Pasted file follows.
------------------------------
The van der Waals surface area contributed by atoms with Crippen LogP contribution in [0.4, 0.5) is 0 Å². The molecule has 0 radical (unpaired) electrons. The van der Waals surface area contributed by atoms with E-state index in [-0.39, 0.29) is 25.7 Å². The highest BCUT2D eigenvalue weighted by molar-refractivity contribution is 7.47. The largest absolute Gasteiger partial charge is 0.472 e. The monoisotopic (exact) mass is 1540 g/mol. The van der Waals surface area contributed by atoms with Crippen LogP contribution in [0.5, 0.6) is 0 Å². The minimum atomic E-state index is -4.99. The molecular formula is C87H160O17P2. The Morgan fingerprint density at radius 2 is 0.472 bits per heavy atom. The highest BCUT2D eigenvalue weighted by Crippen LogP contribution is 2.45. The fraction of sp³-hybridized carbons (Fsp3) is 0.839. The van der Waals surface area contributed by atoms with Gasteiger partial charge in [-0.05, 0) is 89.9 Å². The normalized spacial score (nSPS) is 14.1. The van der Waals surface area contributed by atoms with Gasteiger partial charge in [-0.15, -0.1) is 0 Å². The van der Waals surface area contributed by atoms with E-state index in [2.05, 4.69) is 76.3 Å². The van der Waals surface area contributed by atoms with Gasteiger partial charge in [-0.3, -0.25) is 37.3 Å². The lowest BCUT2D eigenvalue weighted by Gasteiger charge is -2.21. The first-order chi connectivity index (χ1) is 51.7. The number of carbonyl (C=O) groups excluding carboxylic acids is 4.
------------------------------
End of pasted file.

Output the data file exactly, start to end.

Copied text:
The van der Waals surface area contributed by atoms with Crippen LogP contribution in [0.4, 0.5) is 0 Å². The molecule has 0 radical (unpaired) electrons. The van der Waals surface area contributed by atoms with E-state index in [-0.39, 0.29) is 25.7 Å². The highest BCUT2D eigenvalue weighted by molar-refractivity contribution is 7.47. The largest absolute Gasteiger partial charge is 0.472 e. The monoisotopic (exact) mass is 1540 g/mol. The van der Waals surface area contributed by atoms with Crippen LogP contribution in [0.5, 0.6) is 0 Å². The minimum atomic E-state index is -4.99. The molecular formula is C87H160O17P2. The Morgan fingerprint density at radius 2 is 0.472 bits per heavy atom. The highest BCUT2D eigenvalue weighted by Crippen LogP contribution is 2.45. The fraction of sp³-hybridized carbons (Fsp3) is 0.839. The van der Waals surface area contributed by atoms with Gasteiger partial charge in [-0.05, 0) is 89.9 Å². The normalized spacial score (nSPS) is 14.1. The van der Waals surface area contributed by atoms with Gasteiger partial charge in [-0.15, -0.1) is 0 Å². The van der Waals surface area contributed by atoms with E-state index in [2.05, 4.69) is 76.3 Å². The van der Waals surface area contributed by atoms with Gasteiger partial charge in [-0.3, -0.25) is 37.3 Å². The lowest BCUT2D eigenvalue weighted by Gasteiger charge is -2.21. The first-order chi connectivity index (χ1) is 51.7. The number of carbonyl (C=O) groups excluding carboxylic acids is 4.